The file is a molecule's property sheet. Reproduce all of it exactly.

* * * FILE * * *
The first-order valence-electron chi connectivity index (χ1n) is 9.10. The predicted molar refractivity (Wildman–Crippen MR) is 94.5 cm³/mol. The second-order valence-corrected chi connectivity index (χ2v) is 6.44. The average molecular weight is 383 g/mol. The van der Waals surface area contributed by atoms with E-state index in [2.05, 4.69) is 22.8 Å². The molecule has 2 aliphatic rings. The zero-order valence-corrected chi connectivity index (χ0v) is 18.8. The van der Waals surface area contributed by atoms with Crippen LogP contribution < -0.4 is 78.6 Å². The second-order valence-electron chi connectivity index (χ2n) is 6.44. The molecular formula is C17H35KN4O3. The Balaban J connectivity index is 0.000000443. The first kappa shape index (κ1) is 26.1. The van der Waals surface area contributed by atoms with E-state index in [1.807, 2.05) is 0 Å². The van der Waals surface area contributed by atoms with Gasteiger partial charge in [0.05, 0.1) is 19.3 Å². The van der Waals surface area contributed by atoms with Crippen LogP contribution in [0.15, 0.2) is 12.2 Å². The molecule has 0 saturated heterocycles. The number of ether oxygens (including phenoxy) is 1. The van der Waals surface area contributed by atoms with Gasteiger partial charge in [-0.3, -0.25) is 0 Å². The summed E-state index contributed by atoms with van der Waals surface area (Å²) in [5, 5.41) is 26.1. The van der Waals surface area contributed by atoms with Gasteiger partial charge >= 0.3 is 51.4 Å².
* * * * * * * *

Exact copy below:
The first-order valence-electron chi connectivity index (χ1n) is 9.10. The predicted molar refractivity (Wildman–Crippen MR) is 94.5 cm³/mol. The second-order valence-corrected chi connectivity index (χ2v) is 6.44. The average molecular weight is 383 g/mol. The van der Waals surface area contributed by atoms with E-state index in [2.05, 4.69) is 22.8 Å². The molecule has 2 aliphatic rings. The zero-order valence-corrected chi connectivity index (χ0v) is 18.8. The van der Waals surface area contributed by atoms with Crippen LogP contribution < -0.4 is 78.6 Å². The second-order valence-electron chi connectivity index (χ2n) is 6.44. The molecular formula is C17H35KN4O3. The Balaban J connectivity index is 0.000000443. The first kappa shape index (κ1) is 26.1. The van der Waals surface area contributed by atoms with E-state index in [1.807, 2.05) is 0 Å². The van der Waals surface area contributed by atoms with Gasteiger partial charge in [0.05, 0.1) is 19.3 Å². The van der Waals surface area contributed by atoms with Crippen LogP contribution in [0.15, 0.2) is 12.2 Å². The molecule has 0 saturated heterocycles. The number of ether oxygens (including phenoxy) is 1. The van der Waals surface area contributed by atoms with Gasteiger partial charge in [-0.3, -0.25) is 0 Å². The summed E-state index contributed by atoms with van der Waals surface area (Å²) in [5, 5.41) is 26.1. The van der Waals surface area contributed by atoms with Gasteiger partial charge >= 0.3 is 51.4 Å².